Geometric objects, or geoms, determine the visual representation of your data. We can begin by plotting our data points as a scatter plot, to see how bill depth and bill length relate to each other.

# Next layer(s): geometric object(s)
ggplot(data = penguins,
aes(x = bill_length_mm,
y = bill_depth_mm)) + # Use the plus sign to add each additional layer
geom_point() # The geom layer determines what style of plot we are using.

               # geom_point() plots the data as points!

Note that you can add several geoms in one plot. For example, we could add a line on this plot to show a threshold value, or add a linear regression. For now, let us keep it simple!

### 6.4.4 Facets, coordinates, and themes

Now that the dataset is plotted, we can customize the plot to clarify the message, or to add more information. Facets are a popular way of dividing a plot into several windows according to some category in the data, to visually differentiate groupings. We can explore this plot differently if we use facet_wrap() to create separate “facets” according to our species groupings:

# Next layer(s): customizations!  Facets split a plot into
# separate windows according to some category in the data.
ggplot(data = penguins, aes(x = bill_length_mm, y = bill_depth_mm)) +
geom_point() + facet_wrap(vars(species))  # This splits the plot into three windows: one per species

Note: You could also use facet_grid() if you wanted to facet according to two variables.

We can also adjust the scale of our axes in the plot itself, rather than transforming the data. Let us assume we are interested in looking at the relationship between the bill measurements on a $$log_{10}$$ scale.

ggplot(data = penguins, aes(x = bill_length_mm, y = bill_depth_mm)) +
geom_point() + facet_wrap(vars(species)) + # this transforms the axes' coordinates using log10() geom_point()
geom_point() + facet_wrap(vars(species)) + # this transforms the axes' coordinates using log10() +
geom_point() + facet_wrap(vars(species)) + # this transforms the axes' coordinates using log10() facet_wrap(vars(species))
geom_point() + facet_wrap(vars(species)) + # this transforms the axes' coordinates using log10() +
geom_point() + facet_wrap(vars(species)) + # this transforms the axes' coordinates using log10() #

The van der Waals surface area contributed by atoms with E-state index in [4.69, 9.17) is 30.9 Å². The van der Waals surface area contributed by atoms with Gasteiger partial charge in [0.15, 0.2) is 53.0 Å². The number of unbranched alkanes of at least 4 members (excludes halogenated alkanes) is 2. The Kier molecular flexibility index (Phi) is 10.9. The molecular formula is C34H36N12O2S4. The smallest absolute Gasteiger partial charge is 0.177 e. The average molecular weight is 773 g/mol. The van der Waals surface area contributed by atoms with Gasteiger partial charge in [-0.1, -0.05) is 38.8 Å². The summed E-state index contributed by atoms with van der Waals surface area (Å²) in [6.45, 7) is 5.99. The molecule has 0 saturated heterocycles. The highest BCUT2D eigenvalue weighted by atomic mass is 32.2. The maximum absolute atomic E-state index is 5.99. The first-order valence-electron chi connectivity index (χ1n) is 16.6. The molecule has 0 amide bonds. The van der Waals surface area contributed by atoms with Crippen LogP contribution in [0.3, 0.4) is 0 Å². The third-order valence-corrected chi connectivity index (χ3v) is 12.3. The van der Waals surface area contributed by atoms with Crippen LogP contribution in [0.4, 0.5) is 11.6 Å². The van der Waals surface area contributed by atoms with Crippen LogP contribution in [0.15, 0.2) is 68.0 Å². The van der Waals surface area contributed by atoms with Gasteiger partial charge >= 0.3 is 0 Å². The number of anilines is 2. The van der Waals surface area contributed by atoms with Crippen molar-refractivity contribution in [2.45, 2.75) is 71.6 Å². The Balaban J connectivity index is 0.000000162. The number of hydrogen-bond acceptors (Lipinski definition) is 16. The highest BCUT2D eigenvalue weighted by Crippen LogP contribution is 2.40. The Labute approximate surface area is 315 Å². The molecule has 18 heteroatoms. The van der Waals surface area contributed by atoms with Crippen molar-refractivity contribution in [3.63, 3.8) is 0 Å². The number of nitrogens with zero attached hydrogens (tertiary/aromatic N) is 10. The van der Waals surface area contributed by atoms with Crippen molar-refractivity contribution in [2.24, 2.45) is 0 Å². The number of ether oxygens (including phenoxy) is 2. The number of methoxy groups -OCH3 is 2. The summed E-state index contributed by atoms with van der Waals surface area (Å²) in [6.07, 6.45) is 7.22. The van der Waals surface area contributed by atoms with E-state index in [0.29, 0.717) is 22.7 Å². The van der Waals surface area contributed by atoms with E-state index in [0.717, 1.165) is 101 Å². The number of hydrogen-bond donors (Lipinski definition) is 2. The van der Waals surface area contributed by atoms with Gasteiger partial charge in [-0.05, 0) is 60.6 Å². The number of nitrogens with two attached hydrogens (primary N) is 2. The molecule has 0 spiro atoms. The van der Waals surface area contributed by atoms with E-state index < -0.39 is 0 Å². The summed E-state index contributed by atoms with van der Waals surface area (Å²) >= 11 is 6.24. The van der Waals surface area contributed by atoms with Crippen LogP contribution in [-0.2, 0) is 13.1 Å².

geom_point() + facet_wrap(vars(species)) + # this transforms the axes' coordinates using log10() this
geom_point() + facet_wrap(vars(species)) + # this transforms the axes' coordinates using log10() transforms
geom_point() + facet_wrap(vars(species)) + # this transforms the axes' coordinates using log10() the
geom_point() + facet_wrap(vars(species)) + # this transforms the axes' coordinates using log10() axes'
geom_point() + facet_wrap(vars(species)) + # this transforms the axes' coordinates using log10() coordinates
geom_point() + facet_wrap(vars(species)) + # this transforms the axes' coordinates using log10() using
geom_point() + facet_wrap(vars(species)) + # this transforms the axes' coordinates using log10() log10()
coord_trans(x = "log10", y = "log10")

As a final touch, we can also customize the plot’s theme, which includes its background, grid lines, and other visual characteristics of the plot. Let us assume we do not like the default grey background from ggplot2 (we would not be alone in this!). We can use theme_bw() to produce a more visually appealing plot. We will discuss themes in Chapter 11!

ggplot(data = penguins, aes(x = bill_length_mm, y = bill_depth_mm)) +
geom_point() + facet_wrap(vars(species)) + coord_trans(x = "log10",
y = "log10") + # this uses a nicer theme for our final plot y
y = "log10") + # this uses a nicer theme for our final plot =
y = "log10") + # this uses a nicer theme for our final plot "log10")
y = "log10") + # this uses a nicer theme for our final plot +
y = "log10") + # this uses a nicer theme for our final plot #
y = "log10") + # this uses a nicer theme for our final plot this
y = "log10") + # this uses a nicer theme for our final plot uses
y = "log10") + # this uses a nicer theme for our final plot a
y = "log10") + # this uses a nicer theme for our final plot nicer
y = "log10") + # this uses a nicer theme for our final plot theme
y = "log10") + # this uses a nicer theme for our final plot for
y = "log10") + # this uses a nicer theme for our final plot our
y = "log10") + # this uses a nicer theme for our final plot final
y = "log10") + # this uses a nicer theme for our final plot plot
theme_bw()

## 6.5 Challenge 1

Now it’s time to try to build your own plot! Make a ggplot to answer the following questions:

1. Is there a relationship between bill length & flipper length?

2. Does bill length increase with flipper length?

Here are some parameters to consider when addressing this question:

data geom x value y value
penguins geom_point bill_length_mm flipper_length_mm

### 6.5.1 Challenge 1: Solution

Let’s create a scatter plot with bill length on the x-axis and flipper length on the y-axis, to visualize the relationship between these two variables.

# Make a scatter plot to visualize the variables
ggplot(data = penguins, aes(x = bill_length_mm, y = flipper_length_mm)) +
geom_point()

Aesthetics can either be in the ggplot() line, and will be inherited by every geom, or in the geom_() line to apply to that geom only. Here is an example.

# Customize the points' shape and colour
ggplot(data = penguins, aes(x = bill_length_mm, y = flipper_length_mm)) +
geom_point(shape = 2, color = "blue")

Colour, alpha (transparency), shape, and size commands can be set outside of aes() values, and will be static, not data-dependent. Here, blue is not conveying any information in the data - it is just a choice we have made to make a prettier plot.

This plot does appear to show a positive relationship between bill length and flipper length across all the measured individuals in the dataset. So, penguins with longer bills tend to have longer flippers too. We can keep digging into this relationship by building on this plot!

### References

Horst, Allison Marie, Alison Presmanes Hill, and Kristen B Gorman. 2020. Palmerpenguins: Palmer Archipelago (Antarctica) Penguin Data. https://doi.org/10.5281/zenodo.3960218.